In my previous blog, we talked about how we could write better video game characters and identified the four major components of a well-written character. We also discussed the first component – Backstory – by looking at two characters that shared similar roles but differed in their quality of backstories.
Continuing on that topic, we will now explore the second component of a character – their motivation – through a similar process.
What are Character Motivations?
Character Motivation is what defines a character's reasoning for what they do in the game itself. What decisions they make throughout the game's story are defined by what they consider important, which motivates them to continue the plot in a way that makes sense to them.
These reasons can come from many sources: their backstories, their interaction with the character, or their interpretation of events throughout the course of the game.
Motivation is an important component for any NPC. If you see a character doing something that you think they should not be doing, it brings you out from the world. Believable character motivation is an important aspect of immersion and a great tool to colour your character with personality.
To analyze what makes motivations believable or not, let's look at two examples: Frank Fontaine/Atlas from Bioshock and Lance Vance from Grand Theft Auto: Vice City.
Atlas - Bioshock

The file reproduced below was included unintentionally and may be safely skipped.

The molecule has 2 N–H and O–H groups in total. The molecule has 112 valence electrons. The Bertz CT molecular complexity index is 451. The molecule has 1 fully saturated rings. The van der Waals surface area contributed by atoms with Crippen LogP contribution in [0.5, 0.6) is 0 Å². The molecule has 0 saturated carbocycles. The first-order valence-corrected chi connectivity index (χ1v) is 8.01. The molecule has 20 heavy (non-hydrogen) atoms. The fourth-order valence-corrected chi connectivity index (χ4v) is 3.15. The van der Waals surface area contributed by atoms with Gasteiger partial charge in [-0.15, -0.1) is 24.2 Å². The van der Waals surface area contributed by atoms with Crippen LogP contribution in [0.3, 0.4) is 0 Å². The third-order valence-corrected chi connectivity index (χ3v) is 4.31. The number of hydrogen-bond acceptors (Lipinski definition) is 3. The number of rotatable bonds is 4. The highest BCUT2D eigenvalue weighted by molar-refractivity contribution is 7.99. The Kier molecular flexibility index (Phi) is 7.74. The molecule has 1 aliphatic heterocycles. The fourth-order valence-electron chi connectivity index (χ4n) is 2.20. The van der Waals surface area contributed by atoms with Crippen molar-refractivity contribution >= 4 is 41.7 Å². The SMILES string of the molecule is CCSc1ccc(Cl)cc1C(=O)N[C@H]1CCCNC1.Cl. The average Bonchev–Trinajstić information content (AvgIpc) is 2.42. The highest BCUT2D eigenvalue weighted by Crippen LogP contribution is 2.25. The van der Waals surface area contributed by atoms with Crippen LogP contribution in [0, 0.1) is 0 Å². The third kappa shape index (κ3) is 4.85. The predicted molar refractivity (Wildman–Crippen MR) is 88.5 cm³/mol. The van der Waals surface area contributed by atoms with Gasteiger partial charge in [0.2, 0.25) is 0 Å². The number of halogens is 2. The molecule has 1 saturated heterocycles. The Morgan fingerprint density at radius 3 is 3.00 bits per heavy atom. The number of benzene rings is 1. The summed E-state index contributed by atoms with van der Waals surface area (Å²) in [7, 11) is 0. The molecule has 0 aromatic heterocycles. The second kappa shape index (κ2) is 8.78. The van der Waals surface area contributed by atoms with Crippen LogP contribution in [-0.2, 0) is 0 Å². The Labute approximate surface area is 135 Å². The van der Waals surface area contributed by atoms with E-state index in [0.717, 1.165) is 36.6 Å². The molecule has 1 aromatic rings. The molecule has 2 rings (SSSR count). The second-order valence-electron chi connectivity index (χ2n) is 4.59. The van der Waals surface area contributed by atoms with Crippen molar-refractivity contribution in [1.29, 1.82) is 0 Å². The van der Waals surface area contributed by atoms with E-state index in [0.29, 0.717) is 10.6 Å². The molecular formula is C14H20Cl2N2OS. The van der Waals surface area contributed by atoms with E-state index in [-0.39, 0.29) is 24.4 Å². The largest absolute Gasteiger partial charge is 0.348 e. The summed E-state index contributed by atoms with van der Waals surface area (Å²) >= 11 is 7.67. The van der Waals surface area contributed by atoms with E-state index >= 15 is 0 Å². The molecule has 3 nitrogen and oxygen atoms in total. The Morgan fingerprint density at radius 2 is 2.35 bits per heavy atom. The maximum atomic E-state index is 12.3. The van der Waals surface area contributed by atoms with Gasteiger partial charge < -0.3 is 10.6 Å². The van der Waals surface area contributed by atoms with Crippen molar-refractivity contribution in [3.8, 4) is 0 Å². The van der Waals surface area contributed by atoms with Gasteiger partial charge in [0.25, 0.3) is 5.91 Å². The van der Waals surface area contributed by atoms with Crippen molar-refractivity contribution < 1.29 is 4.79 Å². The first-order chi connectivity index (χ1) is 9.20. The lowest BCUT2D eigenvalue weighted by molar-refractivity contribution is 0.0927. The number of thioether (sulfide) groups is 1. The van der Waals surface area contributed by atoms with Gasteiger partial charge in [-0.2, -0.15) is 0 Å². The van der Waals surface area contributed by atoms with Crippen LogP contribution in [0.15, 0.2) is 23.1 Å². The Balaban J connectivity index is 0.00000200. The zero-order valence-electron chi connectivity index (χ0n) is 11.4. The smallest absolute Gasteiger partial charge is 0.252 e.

Atlas is one of the most memorable characters from Bioshock, and it is for a good reason. He is an example of a character that starts out as a friend – but reveals himself to be the true antagonist in the end.
Atlas is the first voice the player hears when they enter Rapture, the underground city that is the setting of BioShock. Over the course of the game, he will guide you through Rapture and help you navigate its strange and messy corridors. Why does he do this? It's simple: he just wants you to find his wife and kids and return them safely to the surface.
But Atlas is not what he seems. While playing Bioshock, you hear hints of a guy called Frank Fontaine, who wants to overthrow Rapture's overlord, Andrew Ryan. You hear that he has disappeared and that maybe he is plotting a return. It is only when you go up to Ryan and beat him with a golf club do you realize the truth. Atlas is Frank Fontaine, and you just have been duped into giving him the power he has wanted since the beginning – control over Rapture.
Ryan reveals to you that you are his son, which is why you could bypass Rapture's lockdown to get to Ryan – a feat Frank couldn't do because he did not share Ryan's DNA. Frank has also brainwashed you into obeying anything that follows the phrase "Would you kindly..."; words you realize he has been repeating over and over to get you to do things for him.
What makes Frank's character motivations believable?
- His decision to pretend to be a well-meaning Samaritan who just 'wants his family back' hides his real intention: to control you with the phrase "Would you kindly?" He knows that pretending to be a good guy will blindly make you believe in him.
- His goal is clear. He wants Ryan dead. He only helps you because it gets him closer to Rapture's domination. You never question why he helped you once he is revealed as a villain. He needed you specifically, so you understand why he needed to be your friend.